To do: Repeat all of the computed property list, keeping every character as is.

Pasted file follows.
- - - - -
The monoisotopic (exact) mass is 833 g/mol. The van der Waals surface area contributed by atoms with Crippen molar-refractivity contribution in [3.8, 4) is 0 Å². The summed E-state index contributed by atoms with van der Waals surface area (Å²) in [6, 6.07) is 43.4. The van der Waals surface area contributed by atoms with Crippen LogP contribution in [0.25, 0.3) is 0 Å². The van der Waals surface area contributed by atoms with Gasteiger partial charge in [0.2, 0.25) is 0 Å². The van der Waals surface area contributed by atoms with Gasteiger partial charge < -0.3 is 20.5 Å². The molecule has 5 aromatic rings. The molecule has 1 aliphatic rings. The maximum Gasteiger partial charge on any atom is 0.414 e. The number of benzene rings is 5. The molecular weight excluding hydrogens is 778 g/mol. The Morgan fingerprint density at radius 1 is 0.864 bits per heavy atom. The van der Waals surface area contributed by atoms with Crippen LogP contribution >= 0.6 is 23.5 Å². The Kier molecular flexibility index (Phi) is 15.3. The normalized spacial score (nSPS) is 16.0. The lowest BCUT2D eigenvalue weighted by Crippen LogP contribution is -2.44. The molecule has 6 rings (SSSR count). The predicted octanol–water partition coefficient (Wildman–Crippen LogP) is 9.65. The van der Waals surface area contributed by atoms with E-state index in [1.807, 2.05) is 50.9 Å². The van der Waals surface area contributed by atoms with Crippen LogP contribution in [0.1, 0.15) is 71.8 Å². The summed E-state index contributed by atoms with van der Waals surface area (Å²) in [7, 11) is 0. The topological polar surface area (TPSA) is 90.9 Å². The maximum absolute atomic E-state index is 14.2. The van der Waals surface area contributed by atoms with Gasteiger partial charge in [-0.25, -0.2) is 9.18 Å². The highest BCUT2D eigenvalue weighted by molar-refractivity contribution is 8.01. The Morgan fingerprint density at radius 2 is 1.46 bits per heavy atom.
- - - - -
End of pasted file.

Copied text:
The monoisotopic (exact) mass is 833 g/mol. The van der Waals surface area contributed by atoms with Crippen molar-refractivity contribution in [3.8, 4) is 0 Å². The summed E-state index contributed by atoms with van der Waals surface area (Å²) in [6, 6.07) is 43.4. The van der Waals surface area contributed by atoms with Crippen LogP contribution in [0.25, 0.3) is 0 Å². The van der Waals surface area contributed by atoms with Gasteiger partial charge in [0.2, 0.25) is 0 Å². The van der Waals surface area contributed by atoms with Gasteiger partial charge < -0.3 is 20.5 Å². The molecule has 5 aromatic rings. The molecule has 1 aliphatic rings. The maximum Gasteiger partial charge on any atom is 0.414 e. The number of benzene rings is 5. The molecular weight excluding hydrogens is 778 g/mol. The Morgan fingerprint density at radius 1 is 0.864 bits per heavy atom. The van der Waals surface area contributed by atoms with Crippen LogP contribution >= 0.6 is 23.5 Å². The Kier molecular flexibility index (Phi) is 15.3. The normalized spacial score (nSPS) is 16.0. The lowest BCUT2D eigenvalue weighted by Crippen LogP contribution is -2.44. The molecule has 6 rings (SSSR count). The predicted octanol–water partition coefficient (Wildman–Crippen LogP) is 9.65. The van der Waals surface area contributed by atoms with E-state index in [1.807, 2.05) is 50.9 Å². The van der Waals surface area contributed by atoms with Crippen LogP contribution in [0.1, 0.15) is 71.8 Å². The summed E-state index contributed by atoms with van der Waals surface area (Å²) in [7, 11) is 0. The topological polar surface area (TPSA) is 90.9 Å². The maximum absolute atomic E-state index is 14.2. The van der Waals surface area contributed by atoms with Gasteiger partial charge in [-0.25, -0.2) is 9.18 Å². The highest BCUT2D eigenvalue weighted by molar-refractivity contribution is 8.01. The Morgan fingerprint density at radius 2 is 1.46 bits per heavy atom.